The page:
After the light goes down, the city of Glasgow always seems to wake up from its daytime hibernation, bars are flashing their neon lights, and the atmosphere tends to become more electric.
Tonight, King Tut’s is not only crowded with young punters ready to throw their arms in the air for music’s sake, but the room is filled great expectations and mix of warm beer and sweaty musk is slowly pervading the atmosphere.
Tut’s is a ritual of passage for every band in the UK, a way to win over the crowd by being so close to them.
The size of the venue does not reflect the colloseum-esque performances that have been happening over the years and tonight should once again prove to expect the unexpected.
Floating on the success of their second album and freshly ridden of that anxiety of producing a second LP, the band arrives on stage with their famous nonchalant attitude and in a few seconds the place turns into a mosh pit, while the echoes of ‘Bloodshake’ bounce off the walls.
The crowd does not need more to ignite and the band is not shy when it comes to show their gratitude; the first few songs explode in the air like musical bombs, releasing energy particles all over the place.
The “Peace boys” bring the pop in indie-pop, the finesse of their melodies and the particular vocals expose a band that matured over the past two years.
When ‘O You’ is released, the room quietens down, the effervescence that was almost about to bring the roof down settles, letting the crowd catch their breath and rest a little.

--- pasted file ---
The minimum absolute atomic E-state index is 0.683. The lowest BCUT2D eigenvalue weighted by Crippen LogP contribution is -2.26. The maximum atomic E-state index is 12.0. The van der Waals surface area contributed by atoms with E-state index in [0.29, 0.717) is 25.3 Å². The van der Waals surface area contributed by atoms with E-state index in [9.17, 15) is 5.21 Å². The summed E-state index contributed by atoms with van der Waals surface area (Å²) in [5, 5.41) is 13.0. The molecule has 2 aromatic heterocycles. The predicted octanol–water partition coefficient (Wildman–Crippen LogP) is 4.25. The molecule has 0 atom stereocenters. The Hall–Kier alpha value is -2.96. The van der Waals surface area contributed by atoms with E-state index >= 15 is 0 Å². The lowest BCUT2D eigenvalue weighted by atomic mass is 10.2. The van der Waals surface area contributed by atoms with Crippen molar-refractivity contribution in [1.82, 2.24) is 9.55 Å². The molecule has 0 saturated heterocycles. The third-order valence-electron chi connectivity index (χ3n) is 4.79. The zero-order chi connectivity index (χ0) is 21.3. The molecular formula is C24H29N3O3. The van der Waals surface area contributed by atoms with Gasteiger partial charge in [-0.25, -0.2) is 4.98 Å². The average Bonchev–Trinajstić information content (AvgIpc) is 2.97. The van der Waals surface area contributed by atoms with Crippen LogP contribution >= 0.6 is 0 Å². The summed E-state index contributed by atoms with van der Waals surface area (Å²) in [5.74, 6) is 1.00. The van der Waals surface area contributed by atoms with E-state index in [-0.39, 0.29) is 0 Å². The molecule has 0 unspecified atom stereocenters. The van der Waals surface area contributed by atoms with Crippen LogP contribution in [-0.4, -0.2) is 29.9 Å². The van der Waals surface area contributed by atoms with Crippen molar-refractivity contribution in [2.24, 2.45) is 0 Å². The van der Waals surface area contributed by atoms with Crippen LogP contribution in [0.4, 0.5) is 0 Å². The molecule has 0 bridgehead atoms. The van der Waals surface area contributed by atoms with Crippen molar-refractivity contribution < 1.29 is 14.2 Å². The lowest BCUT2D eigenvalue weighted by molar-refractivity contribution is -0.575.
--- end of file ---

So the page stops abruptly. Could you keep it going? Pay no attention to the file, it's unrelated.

‘1998’, the ultimate song of their first EP, resonates through the venue like an anthem, while Harry Koisser’s words throw the whole venue into a musical trance; swinging hair and metallic guitar riffs make the crowd dive into a fantasy of psychedelic dreams.
Every single member of the band gets his time to shine, whether it is the bassist during the solo on ‘World Pleasure’ or the drummer having a banging solo on ‘Higher Than The Sun’; everyone get their slice of the fun pie.
After being recalled on stage for a few encores the band give the audience a rendition of Disclosure’s ‘White Noise’ before ending the night with ‘Float Forever’, on a sweet and blissful note, leaving the crowd cheered and joyful, after all it is what Peace is all about.
Words: Jeremy Veyret
Photos: Euan Robertson